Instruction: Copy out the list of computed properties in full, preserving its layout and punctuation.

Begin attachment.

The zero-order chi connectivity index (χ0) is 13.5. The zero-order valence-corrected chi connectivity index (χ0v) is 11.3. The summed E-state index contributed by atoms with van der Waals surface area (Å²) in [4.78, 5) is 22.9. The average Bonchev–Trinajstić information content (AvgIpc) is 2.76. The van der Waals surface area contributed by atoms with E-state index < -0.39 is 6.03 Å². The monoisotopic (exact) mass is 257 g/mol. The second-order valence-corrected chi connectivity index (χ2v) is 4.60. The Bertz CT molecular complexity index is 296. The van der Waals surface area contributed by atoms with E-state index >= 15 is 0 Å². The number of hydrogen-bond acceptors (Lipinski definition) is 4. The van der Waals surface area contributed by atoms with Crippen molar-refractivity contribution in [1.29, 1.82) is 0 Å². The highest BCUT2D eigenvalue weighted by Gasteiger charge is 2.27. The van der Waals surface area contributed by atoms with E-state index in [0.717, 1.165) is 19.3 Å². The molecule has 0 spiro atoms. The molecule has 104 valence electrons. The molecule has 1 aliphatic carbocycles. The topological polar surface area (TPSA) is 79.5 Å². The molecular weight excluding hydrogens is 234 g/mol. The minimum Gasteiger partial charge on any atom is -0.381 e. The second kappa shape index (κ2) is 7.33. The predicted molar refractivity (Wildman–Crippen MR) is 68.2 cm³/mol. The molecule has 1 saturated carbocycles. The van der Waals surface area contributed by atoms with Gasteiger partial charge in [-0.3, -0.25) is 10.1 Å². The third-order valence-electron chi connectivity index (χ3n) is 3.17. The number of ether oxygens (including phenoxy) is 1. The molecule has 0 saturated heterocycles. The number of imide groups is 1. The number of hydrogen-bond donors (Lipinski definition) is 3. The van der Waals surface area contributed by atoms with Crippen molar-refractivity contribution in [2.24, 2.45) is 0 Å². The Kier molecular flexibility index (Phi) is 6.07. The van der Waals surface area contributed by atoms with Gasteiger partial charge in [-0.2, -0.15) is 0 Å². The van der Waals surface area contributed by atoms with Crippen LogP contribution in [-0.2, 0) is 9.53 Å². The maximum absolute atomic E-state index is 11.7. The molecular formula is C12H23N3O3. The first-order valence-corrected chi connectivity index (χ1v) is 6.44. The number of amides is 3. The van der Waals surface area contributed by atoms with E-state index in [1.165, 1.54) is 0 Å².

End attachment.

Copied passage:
The zero-order chi connectivity index (χ0) is 13.5. The zero-order valence-corrected chi connectivity index (χ0v) is 11.3. The summed E-state index contributed by atoms with van der Waals surface area (Å²) in [4.78, 5) is 22.9. The average Bonchev–Trinajstić information content (AvgIpc) is 2.76. The van der Waals surface area contributed by atoms with E-state index < -0.39 is 6.03 Å². The monoisotopic (exact) mass is 257 g/mol. The second-order valence-corrected chi connectivity index (χ2v) is 4.60. The Bertz CT molecular complexity index is 296. The van der Waals surface area contributed by atoms with E-state index >= 15 is 0 Å². The number of hydrogen-bond acceptors (Lipinski definition) is 4. The van der Waals surface area contributed by atoms with Crippen molar-refractivity contribution in [1.29, 1.82) is 0 Å². The highest BCUT2D eigenvalue weighted by Gasteiger charge is 2.27. The van der Waals surface area contributed by atoms with E-state index in [0.717, 1.165) is 19.3 Å². The molecule has 0 spiro atoms. The molecule has 104 valence electrons. The molecule has 1 aliphatic carbocycles. The topological polar surface area (TPSA) is 79.5 Å². The molecular weight excluding hydrogens is 234 g/mol. The minimum Gasteiger partial charge on any atom is -0.381 e. The second kappa shape index (κ2) is 7.33. The predicted molar refractivity (Wildman–Crippen MR) is 68.2 cm³/mol. The molecule has 1 saturated carbocycles. The van der Waals surface area contributed by atoms with Gasteiger partial charge in [-0.3, -0.25) is 10.1 Å². The third-order valence-electron chi connectivity index (χ3n) is 3.17. The number of ether oxygens (including phenoxy) is 1. The molecule has 0 saturated heterocycles. The number of imide groups is 1. The number of hydrogen-bond donors (Lipinski definition) is 3. The van der Waals surface area contributed by atoms with Crippen molar-refractivity contribution in [2.24, 2.45) is 0 Å². The Kier molecular flexibility index (Phi) is 6.07. The van der Waals surface area contributed by atoms with Gasteiger partial charge in [-0.2, -0.15) is 0 Å². The van der Waals surface area contributed by atoms with Crippen LogP contribution in [-0.2, 0) is 9.53 Å². The maximum absolute atomic E-state index is 11.7. The molecular formula is C12H23N3O3. The first-order valence-corrected chi connectivity index (χ1v) is 6.44. The number of amides is 3. The van der Waals surface area contributed by atoms with E-state index in [1.165, 1.54) is 0 Å².